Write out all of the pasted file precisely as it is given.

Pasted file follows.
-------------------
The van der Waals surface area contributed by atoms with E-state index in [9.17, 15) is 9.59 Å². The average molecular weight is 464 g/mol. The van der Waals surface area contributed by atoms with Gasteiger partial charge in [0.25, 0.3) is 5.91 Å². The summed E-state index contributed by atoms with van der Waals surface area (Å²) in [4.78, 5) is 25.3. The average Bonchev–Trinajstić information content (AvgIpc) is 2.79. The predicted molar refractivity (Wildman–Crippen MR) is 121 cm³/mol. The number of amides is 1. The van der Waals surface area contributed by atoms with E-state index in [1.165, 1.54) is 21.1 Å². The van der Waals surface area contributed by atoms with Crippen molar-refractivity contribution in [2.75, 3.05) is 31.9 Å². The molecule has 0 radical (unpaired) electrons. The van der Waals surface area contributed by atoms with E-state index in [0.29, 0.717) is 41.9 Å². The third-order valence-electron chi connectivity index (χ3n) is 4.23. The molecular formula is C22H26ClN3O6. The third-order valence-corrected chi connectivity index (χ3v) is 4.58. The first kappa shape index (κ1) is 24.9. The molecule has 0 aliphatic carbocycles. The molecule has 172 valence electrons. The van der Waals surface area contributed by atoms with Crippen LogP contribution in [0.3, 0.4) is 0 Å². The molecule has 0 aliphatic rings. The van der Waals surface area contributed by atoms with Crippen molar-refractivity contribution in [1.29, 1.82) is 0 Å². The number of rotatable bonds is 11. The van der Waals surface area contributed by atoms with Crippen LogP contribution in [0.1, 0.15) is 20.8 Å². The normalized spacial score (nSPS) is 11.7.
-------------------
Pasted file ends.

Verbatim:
The van der Waals surface area contributed by atoms with E-state index in [9.17, 15) is 9.59 Å². The average molecular weight is 464 g/mol. The van der Waals surface area contributed by atoms with Gasteiger partial charge in [0.25, 0.3) is 5.91 Å². The summed E-state index contributed by atoms with van der Waals surface area (Å²) in [4.78, 5) is 25.3. The average Bonchev–Trinajstić information content (AvgIpc) is 2.79. The predicted molar refractivity (Wildman–Crippen MR) is 121 cm³/mol. The number of amides is 1. The van der Waals surface area contributed by atoms with E-state index in [1.165, 1.54) is 21.1 Å². The van der Waals surface area contributed by atoms with Crippen molar-refractivity contribution in [2.75, 3.05) is 31.9 Å². The molecule has 0 radical (unpaired) electrons. The van der Waals surface area contributed by atoms with E-state index in [0.29, 0.717) is 41.9 Å². The third-order valence-electron chi connectivity index (χ3n) is 4.23. The molecular formula is C22H26ClN3O6. The third-order valence-corrected chi connectivity index (χ3v) is 4.58. The first kappa shape index (κ1) is 24.9. The molecule has 0 aliphatic carbocycles. The molecule has 172 valence electrons. The van der Waals surface area contributed by atoms with Crippen LogP contribution in [0.3, 0.4) is 0 Å². The molecule has 0 aliphatic rings. The van der Waals surface area contributed by atoms with Crippen molar-refractivity contribution in [1.29, 1.82) is 0 Å². The number of rotatable bonds is 11. The van der Waals surface area contributed by atoms with Crippen LogP contribution in [0.1, 0.15) is 20.8 Å². The normalized spacial score (nSPS) is 11.7.